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Life Here

December 6, 2017 By Pat Williams

Gift Giving

A kinder gentler nation…Relax! This isn’t going to be about politics. It’s about the gentle art of gift giving.

Over my 80+ years, I’ve received lots of wonderful gifts, along with a few that were not so wonderful; the kind where you hear a still, small voice in your ear reminding you, “It’s the thought that counts.”

When I was small, times were hard—so to get any present that was brand new was a cause for celebration. A new pair of pajamas, a new pencil box that you could show off at school, an inexpensive board game like “Ludo” or “Snakes and Ladders” was special. The thank you was heartfelt…you were so fortunate.

As you got older, you learned it was important not to hurt others’ feelings. The sweater that didn’t match anything in your closet, the ugly vase, the hand-crocheted holder for the spare toilet roll—all were exclaimed over and then hidden away, to be brought out and prominently displayed when the donor was expected.

Now, people have no problem ‘regifting’ something they don’t like. Now, anyone who is anyone has a smartphone and/or tablet, that takes photographs, which they upload to Facebook, and spend so much time communicating that often there is no time left to go out and buy a gift, or even a card, for a special occasion.

Not everything in life is better because it is newer. If that were so, no one would pay thousands of dollars for a Stradivarius violin or a Hepplewhite desk. After all, they’re just pieces of carved wood if you think about it.

When did one’s worth as a human being become so inextricably linked to technology? “We interrupt this conversation (card game, transaction, payment, etc.) so that I can answer my cell phone” (i.e., I am in so much demand that you must wait while I allocate time to one of my many admirers.) Or, “Here’s a gift card” (i.e., buy your own gift that way you get what you want and I save a lot of time presumably to text all and sundry about what you had for lunch or how you suffered at the gym this morning.)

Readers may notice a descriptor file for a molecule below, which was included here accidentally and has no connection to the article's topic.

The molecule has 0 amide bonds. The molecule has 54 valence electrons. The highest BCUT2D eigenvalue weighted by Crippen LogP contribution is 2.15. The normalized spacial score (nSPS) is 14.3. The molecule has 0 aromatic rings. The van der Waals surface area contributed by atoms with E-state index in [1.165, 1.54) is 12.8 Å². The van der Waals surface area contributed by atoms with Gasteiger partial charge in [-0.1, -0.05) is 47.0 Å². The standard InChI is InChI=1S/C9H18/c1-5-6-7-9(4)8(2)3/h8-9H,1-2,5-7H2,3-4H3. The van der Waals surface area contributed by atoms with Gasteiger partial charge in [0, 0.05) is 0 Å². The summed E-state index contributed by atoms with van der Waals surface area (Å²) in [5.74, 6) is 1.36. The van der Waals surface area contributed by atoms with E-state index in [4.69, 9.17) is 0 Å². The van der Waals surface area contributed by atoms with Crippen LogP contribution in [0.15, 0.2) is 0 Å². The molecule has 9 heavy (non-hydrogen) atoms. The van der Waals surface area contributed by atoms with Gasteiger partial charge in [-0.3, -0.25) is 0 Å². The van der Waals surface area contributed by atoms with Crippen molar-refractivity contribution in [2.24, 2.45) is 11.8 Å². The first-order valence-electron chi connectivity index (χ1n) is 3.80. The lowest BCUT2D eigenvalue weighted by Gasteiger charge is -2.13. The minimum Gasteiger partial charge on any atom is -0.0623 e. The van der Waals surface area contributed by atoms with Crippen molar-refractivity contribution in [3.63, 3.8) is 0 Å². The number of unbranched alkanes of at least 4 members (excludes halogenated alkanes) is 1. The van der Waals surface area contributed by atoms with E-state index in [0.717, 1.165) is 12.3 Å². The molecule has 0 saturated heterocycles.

A few years ago, someone gave me an expensive set of notecards from Cartier. I thanked the donor, but it is highly unlikely that I will ever use them—when I took a second look I saw that each one was individually hand painted. But the other day I received a belated birthday card with a brief note handmade by a friend who moved to New Zealand a decade ago.

In this hectic world, time is a gift in itself. This gift is so much better than a whole box of cards hand painted by a stranger.

Take time to smell the roses, and remember these wise words: Yesterday is history, tomorrow is a mystery, and today is a gift. That’s why they call it the present. 

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